Jarvis Landry is leaving one bad offense for another one.
The Miami Dolphins have agreed to trade the Pro Bowl receiver to the Cleveland Browns for two draft picks, a person familiar with the deal said Friday.
The person confirmed the agreement to The Associated Press on condition of anonymity because under NFL rules, no trades can be completed until Wednesday, the start of the league's new year.
Miami finished sixth-worst in scoring last season and went 6-10. Cleveland finished last in scoring and went 0-16.
The Browns were desperate to land a playmaker such as Landry, who will complement former Pro Bowl wide receiver Josh Gordon. Landry has been selected to three consecutive Pro Bowls and has 400 receptions, a record for a fourth-year player.
He signed a $16 million, one-year franchise tag Thursday with Miami, clearing the path for a trade. The Dolphins began shopping him when the parties were unable to reach an agreement on a long-term contract.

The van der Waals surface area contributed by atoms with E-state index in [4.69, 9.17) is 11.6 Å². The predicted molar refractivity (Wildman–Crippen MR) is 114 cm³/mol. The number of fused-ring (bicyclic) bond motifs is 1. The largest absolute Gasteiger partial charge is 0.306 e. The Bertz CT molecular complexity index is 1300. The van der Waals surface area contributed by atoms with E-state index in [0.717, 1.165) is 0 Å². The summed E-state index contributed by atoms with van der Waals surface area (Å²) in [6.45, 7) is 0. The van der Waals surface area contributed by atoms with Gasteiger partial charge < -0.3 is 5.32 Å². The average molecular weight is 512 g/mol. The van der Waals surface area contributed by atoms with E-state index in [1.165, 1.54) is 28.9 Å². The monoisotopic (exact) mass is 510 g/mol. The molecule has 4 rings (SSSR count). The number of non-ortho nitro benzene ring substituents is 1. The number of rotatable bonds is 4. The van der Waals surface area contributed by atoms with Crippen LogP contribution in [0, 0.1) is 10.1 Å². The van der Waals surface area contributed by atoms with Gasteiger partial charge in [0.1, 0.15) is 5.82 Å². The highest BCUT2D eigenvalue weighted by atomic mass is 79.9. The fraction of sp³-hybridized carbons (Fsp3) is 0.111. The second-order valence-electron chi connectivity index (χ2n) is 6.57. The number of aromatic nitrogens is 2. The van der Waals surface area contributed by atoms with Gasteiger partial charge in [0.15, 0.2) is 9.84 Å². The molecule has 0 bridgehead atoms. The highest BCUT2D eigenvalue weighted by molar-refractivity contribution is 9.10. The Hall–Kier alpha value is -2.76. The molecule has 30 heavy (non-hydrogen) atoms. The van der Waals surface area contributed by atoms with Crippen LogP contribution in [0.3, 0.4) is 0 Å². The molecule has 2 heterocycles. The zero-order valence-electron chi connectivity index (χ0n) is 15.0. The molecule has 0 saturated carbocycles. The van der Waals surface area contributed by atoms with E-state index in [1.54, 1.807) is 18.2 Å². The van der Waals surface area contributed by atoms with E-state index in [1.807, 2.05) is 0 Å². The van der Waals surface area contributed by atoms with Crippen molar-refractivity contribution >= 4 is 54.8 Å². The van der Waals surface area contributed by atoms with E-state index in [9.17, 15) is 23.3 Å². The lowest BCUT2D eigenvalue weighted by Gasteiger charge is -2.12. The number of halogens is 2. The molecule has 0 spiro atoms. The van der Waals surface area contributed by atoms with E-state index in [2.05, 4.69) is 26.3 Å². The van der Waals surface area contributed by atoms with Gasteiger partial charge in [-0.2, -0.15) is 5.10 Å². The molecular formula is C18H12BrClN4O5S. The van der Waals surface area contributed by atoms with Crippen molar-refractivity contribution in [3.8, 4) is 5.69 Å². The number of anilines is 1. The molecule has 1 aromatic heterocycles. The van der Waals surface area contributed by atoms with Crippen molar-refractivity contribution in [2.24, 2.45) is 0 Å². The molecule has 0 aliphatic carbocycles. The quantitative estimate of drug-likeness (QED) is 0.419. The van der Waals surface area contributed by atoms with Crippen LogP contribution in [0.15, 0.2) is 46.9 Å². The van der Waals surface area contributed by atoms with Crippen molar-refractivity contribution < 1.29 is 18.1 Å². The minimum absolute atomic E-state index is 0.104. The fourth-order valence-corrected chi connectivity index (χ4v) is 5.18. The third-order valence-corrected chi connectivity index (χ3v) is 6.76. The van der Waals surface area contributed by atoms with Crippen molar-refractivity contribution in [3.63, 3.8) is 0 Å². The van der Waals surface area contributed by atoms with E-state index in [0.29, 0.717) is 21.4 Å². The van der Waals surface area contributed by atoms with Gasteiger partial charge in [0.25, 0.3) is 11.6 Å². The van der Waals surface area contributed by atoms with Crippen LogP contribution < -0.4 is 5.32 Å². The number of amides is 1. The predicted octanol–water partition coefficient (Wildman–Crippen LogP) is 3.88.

Landry made $894,000 last year, when he completed the four-year contract he signed as a rookie. He was by far the highest-profile Dolphins player eligible for free agency, and perhaps the best player on an offense that sputtered with quarterback Jay Cutler.
But his volatile personality became a concern for Miami. He was ejected in the fourth quarter of the season finale, a loss to Buffalo, and coach Adam Gase said the episode was embarrassing and "extremely bad."
Miami's passing attack in 2017 gave Landry a bizarre stat line: 112 receptions to lead the league and break his own franchise record, but an average of 8.8 yards per catch to rank 110th. He a career-high nine touchdowns but finished 13 yards shy of 1,000.
Cleveland is $113 million under the salary cap and was expected to seek an impact receiver in free agency. Acquiring Landry has likely changed those plans and the Browns can address a multitude of other needs.
Landry typically plays slot receiver, and the Browns have been disappointed with the production of former first-round draft pick Corey Coleman, who has been injured the past two seasons.
With 12 picks in this year's draft, including the Nos. 1 and 4 overall and five in the first 64, the Browns had the ammunition to pull off a major deal for a major player.
Hue Jackson has handed his offense over to former Pittsburgh coordinator Todd Haley, who should know how to best use a player of Landry's skill after coaching Antonio Brown the past few seasons.